Statewide wine competitions are a chance for a growing industry to give itself a report card, celebrate its accomplishments and elevate new stars to prominence. This month the Virginia Wineries Association crowned the Old Dominion’s oldest and most prominent winery and its flagship wine, awarding the 2013 Governor’s Cup to Barboursville Vineyards for its 2009 Octagon.
This is the fourth Governor’s Cup awarded to Barboursville since the competition originated in 1982, making it Virginia’s most elite winery. (Ingleside Vineyards has won the cup three times.) And it’s Barboursville’s third cup win under winemaker Luca Paschina, who left Italy’s Piemonte for Virginia’s Piedmont in 1990. But for Paschina and his fans, the win for Octagon is extra satisfying. Since he first created the merlot-based blend of Bordeaux varieties in 1998, Paschina has confidently offered Octagon as Virginia’s flagship red wine. To be recognized as a great wine region, he argues, Virginia must have an icon wine that is consistently good from vintage to vintage and that ages well.
Though a commercial success, Octagon has not always won over critics or judges in blind tastings. The 2006 Octagon wowed the panel of sommeliers and retailers at The Washington Post’s “Judgment of D.C.” tasting in 2009, but Octagon has been a perennial also-ran in more formal competitions, such as the Governor’s Cup, rarely receiving a gold medal. Paschina acknowledges some frustration at that track record, which he attributes to the style of wine he’s trying to achieve.
“It’s not the most soft, polished and smooth wine,” he says. “I don’t fine it or do micro-oxygenation” — a popular winemaking technique that softens a wine’s tannins — “so the wine is a bit more assertive at a younger age and takes a bit longer to show well. It does really well at table with food, but in a wine competition it comes off as aggressive.”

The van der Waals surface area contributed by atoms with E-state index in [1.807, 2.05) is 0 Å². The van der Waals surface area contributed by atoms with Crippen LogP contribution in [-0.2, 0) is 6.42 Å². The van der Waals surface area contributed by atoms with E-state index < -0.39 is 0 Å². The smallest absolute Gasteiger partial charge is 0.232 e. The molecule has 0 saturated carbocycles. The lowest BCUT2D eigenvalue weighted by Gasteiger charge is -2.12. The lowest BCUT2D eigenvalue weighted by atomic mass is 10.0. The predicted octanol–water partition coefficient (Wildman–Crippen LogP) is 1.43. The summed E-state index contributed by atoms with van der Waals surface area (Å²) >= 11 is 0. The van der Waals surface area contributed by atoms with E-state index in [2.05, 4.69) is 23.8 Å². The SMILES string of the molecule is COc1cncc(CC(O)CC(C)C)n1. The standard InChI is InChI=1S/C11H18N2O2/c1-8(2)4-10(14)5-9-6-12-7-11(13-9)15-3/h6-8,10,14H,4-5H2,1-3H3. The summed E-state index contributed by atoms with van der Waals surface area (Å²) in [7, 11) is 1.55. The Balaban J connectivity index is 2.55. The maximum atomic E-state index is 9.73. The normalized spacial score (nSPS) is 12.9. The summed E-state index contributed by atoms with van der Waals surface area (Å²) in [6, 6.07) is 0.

His 2009 Octagon, which will be released for sale in August, impressed this year’s judges, who met in Richmond last month to taste wines that advanced through two preliminary rounds. This was the second year for the contest’s revamped format, in which the Governor’s Cup winner and 11 other top-scoring wines will be presented as the “Governor’s Case” and used to promote Virginia wines nationwide. It was organized by Jay Youmans, a master of wine and director of the Capital Wine School in Washington.
So how was Virginia’s report card this year? Twenty gold medals were awarded, up from 13 last year — possibly a reflection of the strong 2010 vintage, which provided most of those winners. The 12 wines in the Governor’s Case were made by Barboursville (the Octagon), Cooper Vineyards, King Family Vineyards, Lovingston Winery, Philip Carter Winery, Pollak Vineyards, Potomac Point Vineyard and Winery, Rappahannock Cellars, RdV Vineyards (two wines), Sunset Hills Vineyard and Trump Winery. Among those, King Family, Potomac Point and Trump were also represented in the 2012 Governor’s Case.
Nine of the 20 gold medalists were red blends of Bordeaux grape varieties, suggesting once again that Virginia’s best wines are blends rather than single-variety wines. Advocates of cabernet franc as Virginia’s red grape, however, will point to the five golds won by wines with that variety on the label.
One of those advocates could well be Michael Shaps, co-owner and winemaker at Virginia Wineworks, south of Charlottesville. Shaps was involved in six gold medals, including three from his own winery and three by client wineries he consults with (two for Shenandoah Vineyards and one for Pollak). Four of the six were cabernet franc. His Michael Shaps chardonnay, from a vineyard in Loudoun County, was the only white wine to receive a gold medal. (The contest might have a structural bias against white wines; the judging takes place in January, when many whites are sold out and the most recent vintage has not yet been released.)
The gold medal list included some of Virginia’s highly regarded producers and also some newcomers, Shaps noted. He attributed that to the strong 2010 vintage.
“I look forward to seeing how those wineries do in future years,” he said. “It could be a boost for the industry if we have a more diverse group of top producers.”